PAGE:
The Black Sabbath reunion has become not much of a reunion due to drummer Bill Ward pulling out because of problems with the contract he was offered. Not sure if I’m going to care about the new album or tour anymore. Can they write new songs and still capture the heavy swing that was so important without their drummer?
This is classic Black Sabbath, which no reunion can capture — especially without Bill Ward on drums:
In Pittsburgh there are some concerts and releases coming up that everyone should support:
A number of album release concerts: Fist Fight in the Parking Lot on February 25 at the 31st Street Pub, Invader on March 10 at the Smiling Moose, and Vulture on March 31 at the 31st Street Pub.
The Pittsburgh band Dream Death, who released a number of demos in the mid ’80s and one full length called Journey into Mystery, are reuniting and playing with epic doom metal band Argus April 21at the 31st Street Pub. Their sound was very Celtic Frost doomy thrash:
On Saturday, February 25 at The Shop in Bloomfield you can check out Winter’s Wake 2012 with a long lineup that starts at 2:30 p.m.:
This Friday, February 17, Pinkney Hall will be extended for an extra hour, running from 9 a.m. until 11 a.m.. After 10 a.m., we will be playing nothing but jazz. Mardi Gras is just around the corner, so during both hours we’ll emphasize music from New Orleans.
If John Fahey still walked the earth, he would be 73 years old on February 28. On February 25, Pinkney Hall will celebrate Fahey’s birthday by playing his music and other music related to his life.
Few albums can remind me of home like ZOX’s 2006 release, The Wait. Perhaps this is because the just so happens to be a local legend where I come from. The Providence based quartet is on a sort of hiatus right now, but that doesn’t stop them from reuniting and tearing apart Lupo’s (a local venue in Providence) for an evening once or twice a year. The Wait, their second of three releases, is a masterful blend of ska, punk, and alternative influences, with a shredding viola player thrown in for good measure.
The album opener (after a 30 second intro track of echoed drums) is “Thirsty,” which is carried by guitarist/lead singer, Eli Miller’s catchy ska riffs. His heartfelt, straight-to-the-point lyricism is displayed prominently here, as he bellows in the chorus “This wouldn’t be the first time / You left me thirsty / This wouldn’t be the first time you went your way and left me empty, dry.”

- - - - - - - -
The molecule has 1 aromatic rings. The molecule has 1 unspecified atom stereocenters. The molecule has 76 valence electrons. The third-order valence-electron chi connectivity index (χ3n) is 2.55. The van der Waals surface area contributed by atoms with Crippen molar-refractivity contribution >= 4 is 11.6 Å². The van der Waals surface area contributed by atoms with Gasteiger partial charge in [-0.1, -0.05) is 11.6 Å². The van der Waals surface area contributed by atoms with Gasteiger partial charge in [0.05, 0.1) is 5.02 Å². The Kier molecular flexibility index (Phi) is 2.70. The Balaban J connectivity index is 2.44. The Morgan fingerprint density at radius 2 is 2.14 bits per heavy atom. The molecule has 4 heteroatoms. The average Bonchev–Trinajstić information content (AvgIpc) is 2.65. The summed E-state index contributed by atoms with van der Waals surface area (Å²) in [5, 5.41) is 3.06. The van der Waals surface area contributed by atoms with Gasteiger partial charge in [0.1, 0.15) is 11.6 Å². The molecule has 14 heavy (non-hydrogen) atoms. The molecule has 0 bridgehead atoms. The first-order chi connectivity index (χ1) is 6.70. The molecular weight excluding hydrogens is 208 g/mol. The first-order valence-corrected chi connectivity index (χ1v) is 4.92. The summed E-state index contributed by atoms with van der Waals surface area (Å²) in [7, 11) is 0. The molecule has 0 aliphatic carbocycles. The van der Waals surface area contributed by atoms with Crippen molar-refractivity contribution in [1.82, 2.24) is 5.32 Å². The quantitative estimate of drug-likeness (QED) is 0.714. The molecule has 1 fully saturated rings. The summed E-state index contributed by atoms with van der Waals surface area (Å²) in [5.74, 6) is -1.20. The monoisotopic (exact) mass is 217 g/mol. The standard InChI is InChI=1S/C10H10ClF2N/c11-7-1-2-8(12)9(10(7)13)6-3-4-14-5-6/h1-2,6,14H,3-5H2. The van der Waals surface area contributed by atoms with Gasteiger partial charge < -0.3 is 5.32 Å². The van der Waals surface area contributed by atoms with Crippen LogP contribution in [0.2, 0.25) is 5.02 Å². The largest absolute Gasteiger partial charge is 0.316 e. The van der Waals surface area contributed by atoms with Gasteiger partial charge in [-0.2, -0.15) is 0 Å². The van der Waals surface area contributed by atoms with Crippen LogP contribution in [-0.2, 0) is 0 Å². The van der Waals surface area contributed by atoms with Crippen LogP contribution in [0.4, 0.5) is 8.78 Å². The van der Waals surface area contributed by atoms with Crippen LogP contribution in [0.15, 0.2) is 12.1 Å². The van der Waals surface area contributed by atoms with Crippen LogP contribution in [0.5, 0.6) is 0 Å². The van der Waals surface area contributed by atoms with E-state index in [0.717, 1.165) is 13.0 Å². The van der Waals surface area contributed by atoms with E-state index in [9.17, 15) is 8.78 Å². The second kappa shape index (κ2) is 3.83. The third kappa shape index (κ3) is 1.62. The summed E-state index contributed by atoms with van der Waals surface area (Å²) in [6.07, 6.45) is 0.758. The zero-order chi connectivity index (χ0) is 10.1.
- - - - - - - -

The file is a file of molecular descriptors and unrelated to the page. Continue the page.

The album’s lead single comes in third and it is the bass driven “Carolyn.” A gorgeously structured pop song driven by Dan Edinberg’s smooth bass lines, Carolyn offers a very honest story about the troubles of being in love.
This is a reoccurring theme on The Wait, as Eli Miller tends to focus on the more difficult part of his love life. Unlike many of the genre’s whiney counterparts, he comes off entirely sincere.
Other stand out tracks on the album include “A Little More Time,” “Spades,” and “Anything But Fine.” The songs are phenomenally constructed, sporting clever lyricism (“You said that words could only get you so far / But I’ve got sentences to cover up all my scars”) and intelligent musicianship. What is astounding about ZOX as a band is that they are simply a whole band. Each member shines in their own particular way, whether it be Spencer Swain’s catchy viola riffs in “Can’t Look Down” (embedded below… try to not get it stuck in your head, I dare you) or John Zox’s simply undeniable drum grooves on tracks like “Big Fish”.
I will leave you with this: ZOX is a very tight band. It’s simply four musicians who know how to write great songs. If you want to up your indie hipster cred (sample conversation: “Have you ever heard of ZOX? No? I didn’t think so. They’re pretty obscure…”) and find some music that is in no way shitty, but is in all ways awesome, I would suggest listening to The Wait.